An Inconvenient Sequel is in a way propaganda too, albeit with science – and morality – on its side. It’s filled with emotive imagery and even ends with a rousing anthem, Truth to Power, performed by OneRepublic. They’re all tactics deployed to sink the opposition.

Filmed in 2016, the spectre of an impending Donald Trump presidency looms heavily over every moment of optimism, and the film acknowledges the massive setback of Trump’s withdrawal of the USA from the groundbreaking Paris Agreement, a major greenhouse gas reduction framework spearheaded by President Obama.

“We always knew we’d have to wait to see the election outcome, and what that would lead to,” Gore says. In December, Gore sat down with Trump and left optimistic that the new President would continue the commitment to climate action espoused by the Obama White House. Did he really think Trump had changed his mind on something that he’s previously stated was a Chinese conspiracy?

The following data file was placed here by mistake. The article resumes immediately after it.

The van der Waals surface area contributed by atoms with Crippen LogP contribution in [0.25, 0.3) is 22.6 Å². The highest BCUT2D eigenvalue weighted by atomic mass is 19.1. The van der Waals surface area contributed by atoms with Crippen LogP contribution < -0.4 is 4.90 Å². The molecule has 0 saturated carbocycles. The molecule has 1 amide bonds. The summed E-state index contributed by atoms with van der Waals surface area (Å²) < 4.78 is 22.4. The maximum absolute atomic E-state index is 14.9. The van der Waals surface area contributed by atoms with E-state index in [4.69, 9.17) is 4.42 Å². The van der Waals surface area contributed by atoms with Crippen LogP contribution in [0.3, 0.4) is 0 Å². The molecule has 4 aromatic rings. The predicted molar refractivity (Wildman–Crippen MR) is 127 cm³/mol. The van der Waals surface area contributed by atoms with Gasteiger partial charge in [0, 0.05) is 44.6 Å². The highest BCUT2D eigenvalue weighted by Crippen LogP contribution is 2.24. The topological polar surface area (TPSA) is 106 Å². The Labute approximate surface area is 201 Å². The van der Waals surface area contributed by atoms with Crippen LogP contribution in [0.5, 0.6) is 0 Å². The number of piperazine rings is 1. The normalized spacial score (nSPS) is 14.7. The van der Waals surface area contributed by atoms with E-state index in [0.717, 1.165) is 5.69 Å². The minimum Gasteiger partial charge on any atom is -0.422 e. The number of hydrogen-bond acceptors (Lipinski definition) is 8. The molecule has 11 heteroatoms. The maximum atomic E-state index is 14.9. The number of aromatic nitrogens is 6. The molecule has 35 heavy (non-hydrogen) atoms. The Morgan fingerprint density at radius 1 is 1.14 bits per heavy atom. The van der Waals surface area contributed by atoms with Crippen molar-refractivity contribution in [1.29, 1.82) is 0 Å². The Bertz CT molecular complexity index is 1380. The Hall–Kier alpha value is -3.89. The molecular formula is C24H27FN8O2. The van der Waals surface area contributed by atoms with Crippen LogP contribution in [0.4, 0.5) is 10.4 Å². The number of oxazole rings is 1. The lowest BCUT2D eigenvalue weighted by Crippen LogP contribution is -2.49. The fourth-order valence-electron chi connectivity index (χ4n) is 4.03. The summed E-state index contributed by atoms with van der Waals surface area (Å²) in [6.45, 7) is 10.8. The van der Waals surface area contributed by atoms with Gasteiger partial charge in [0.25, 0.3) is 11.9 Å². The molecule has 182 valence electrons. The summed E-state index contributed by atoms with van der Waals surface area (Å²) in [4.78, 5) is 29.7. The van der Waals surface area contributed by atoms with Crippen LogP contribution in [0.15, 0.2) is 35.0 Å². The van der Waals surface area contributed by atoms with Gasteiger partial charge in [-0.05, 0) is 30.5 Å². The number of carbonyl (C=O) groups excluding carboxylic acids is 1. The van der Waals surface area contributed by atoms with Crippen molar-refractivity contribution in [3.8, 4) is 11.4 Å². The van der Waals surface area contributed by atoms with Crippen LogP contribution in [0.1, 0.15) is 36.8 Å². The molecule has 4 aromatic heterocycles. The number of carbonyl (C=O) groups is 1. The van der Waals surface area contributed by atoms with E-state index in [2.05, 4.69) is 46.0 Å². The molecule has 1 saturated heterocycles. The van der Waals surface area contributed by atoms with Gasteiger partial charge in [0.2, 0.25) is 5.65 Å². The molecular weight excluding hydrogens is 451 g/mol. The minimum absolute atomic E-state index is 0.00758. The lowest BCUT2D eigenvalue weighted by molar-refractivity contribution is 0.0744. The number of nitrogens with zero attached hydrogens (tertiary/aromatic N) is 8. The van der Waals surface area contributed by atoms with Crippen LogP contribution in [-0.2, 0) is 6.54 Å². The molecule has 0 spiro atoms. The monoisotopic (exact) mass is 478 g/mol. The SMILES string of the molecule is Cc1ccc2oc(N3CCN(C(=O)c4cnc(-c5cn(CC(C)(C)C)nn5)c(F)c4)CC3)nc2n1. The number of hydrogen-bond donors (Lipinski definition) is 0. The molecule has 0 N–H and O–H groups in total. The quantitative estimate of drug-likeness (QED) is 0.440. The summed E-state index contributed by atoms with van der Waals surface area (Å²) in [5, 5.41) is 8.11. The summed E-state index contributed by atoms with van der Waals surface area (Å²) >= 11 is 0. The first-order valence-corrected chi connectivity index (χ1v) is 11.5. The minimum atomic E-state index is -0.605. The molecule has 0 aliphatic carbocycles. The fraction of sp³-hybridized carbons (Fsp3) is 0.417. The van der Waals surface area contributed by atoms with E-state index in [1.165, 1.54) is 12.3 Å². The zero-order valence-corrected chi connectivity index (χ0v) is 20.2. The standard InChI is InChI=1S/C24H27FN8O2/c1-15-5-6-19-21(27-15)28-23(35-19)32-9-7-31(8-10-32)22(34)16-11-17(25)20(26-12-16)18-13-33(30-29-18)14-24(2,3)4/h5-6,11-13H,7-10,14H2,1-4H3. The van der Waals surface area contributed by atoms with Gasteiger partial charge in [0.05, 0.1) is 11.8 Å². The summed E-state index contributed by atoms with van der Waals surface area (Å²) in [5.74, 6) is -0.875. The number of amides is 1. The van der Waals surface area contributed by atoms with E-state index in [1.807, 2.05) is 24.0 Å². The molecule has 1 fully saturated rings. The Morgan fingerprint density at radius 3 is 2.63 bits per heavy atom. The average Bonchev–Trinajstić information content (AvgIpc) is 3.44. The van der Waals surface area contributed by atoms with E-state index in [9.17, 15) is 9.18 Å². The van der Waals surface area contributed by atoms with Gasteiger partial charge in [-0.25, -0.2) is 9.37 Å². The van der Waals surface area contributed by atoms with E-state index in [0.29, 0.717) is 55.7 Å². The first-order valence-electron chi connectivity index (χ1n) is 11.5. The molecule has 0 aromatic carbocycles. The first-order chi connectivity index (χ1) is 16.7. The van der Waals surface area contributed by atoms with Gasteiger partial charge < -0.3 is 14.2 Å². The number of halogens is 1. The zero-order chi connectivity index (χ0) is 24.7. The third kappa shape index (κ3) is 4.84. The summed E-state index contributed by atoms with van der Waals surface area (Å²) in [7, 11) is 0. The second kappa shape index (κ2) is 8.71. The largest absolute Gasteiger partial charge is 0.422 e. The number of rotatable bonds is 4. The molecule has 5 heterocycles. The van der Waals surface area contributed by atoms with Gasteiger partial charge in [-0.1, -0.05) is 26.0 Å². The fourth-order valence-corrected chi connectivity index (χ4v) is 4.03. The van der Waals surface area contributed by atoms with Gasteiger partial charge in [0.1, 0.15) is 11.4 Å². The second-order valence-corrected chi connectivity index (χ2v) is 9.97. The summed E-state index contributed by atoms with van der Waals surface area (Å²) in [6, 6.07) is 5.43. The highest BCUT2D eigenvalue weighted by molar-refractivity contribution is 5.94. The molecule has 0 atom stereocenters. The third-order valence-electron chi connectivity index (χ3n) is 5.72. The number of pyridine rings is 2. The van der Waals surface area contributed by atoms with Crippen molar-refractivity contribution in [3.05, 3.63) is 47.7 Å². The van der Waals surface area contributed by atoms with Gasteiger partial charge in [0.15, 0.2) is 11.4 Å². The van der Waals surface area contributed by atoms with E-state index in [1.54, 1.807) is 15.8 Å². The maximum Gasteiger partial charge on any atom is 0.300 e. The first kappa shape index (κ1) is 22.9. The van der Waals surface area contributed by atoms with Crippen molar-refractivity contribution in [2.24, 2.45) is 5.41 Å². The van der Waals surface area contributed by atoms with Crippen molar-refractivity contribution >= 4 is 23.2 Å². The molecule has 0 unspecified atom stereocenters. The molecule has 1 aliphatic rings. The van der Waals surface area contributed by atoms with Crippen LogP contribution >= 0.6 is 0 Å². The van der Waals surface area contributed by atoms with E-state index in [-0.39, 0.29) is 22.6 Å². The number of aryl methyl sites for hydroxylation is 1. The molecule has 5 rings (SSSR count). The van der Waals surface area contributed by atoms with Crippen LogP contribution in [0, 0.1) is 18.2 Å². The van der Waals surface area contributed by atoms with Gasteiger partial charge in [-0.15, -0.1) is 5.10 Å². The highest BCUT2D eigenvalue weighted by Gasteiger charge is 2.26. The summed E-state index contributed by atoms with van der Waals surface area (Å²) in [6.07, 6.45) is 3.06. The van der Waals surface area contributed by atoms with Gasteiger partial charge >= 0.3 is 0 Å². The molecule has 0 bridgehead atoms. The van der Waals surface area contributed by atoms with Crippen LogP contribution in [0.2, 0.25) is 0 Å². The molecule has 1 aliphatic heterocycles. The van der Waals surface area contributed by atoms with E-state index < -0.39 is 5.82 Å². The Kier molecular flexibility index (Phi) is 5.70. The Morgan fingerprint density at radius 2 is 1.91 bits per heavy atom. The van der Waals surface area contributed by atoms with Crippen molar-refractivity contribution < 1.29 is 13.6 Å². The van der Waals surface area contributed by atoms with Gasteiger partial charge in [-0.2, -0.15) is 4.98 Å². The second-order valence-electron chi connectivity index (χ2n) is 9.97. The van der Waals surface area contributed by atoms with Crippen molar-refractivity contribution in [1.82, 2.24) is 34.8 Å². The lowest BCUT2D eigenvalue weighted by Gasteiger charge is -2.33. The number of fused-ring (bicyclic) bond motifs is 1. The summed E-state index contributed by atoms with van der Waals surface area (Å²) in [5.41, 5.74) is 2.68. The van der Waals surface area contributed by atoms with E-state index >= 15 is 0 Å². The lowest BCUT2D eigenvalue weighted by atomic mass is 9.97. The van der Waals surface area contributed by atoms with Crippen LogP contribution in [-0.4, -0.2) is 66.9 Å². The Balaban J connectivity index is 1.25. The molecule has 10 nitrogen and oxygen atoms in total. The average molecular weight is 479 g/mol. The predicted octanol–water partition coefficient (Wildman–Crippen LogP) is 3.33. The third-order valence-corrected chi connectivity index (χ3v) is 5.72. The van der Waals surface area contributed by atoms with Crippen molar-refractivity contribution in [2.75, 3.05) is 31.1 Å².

“I did,” he says. “I didn’t think it made sense, even in his terms, to get out of the Paris Agreement. But I underestimated the ferocity of the polluters, and how much of a hold they have on Trump.”

He’s tight-lipped on exactly what happened in the meeting. Has he been in communication with Trump since?

“No,” he says. Gore has spent his entire adult life in front of journalists – it’ll take a better one than me to get him to open up about that one.

It’s well-documented that Gore was skeptical about making a movie about his work. “I was – about both the first movie and this one,” he says. “But wiser heads prevailed, and convinced me to go forward.

“The question is whether we’re winning fast enough to save the Great Barrier Reef, for instance,” he adds. “If we don’t act, the consequences are so catastrophic.”

An Inconvenient Sequel is on general release now. Intrepid Travel is offering a full refund via PayPal to anyone who has seen the film. Visit Intrepid Travel for details.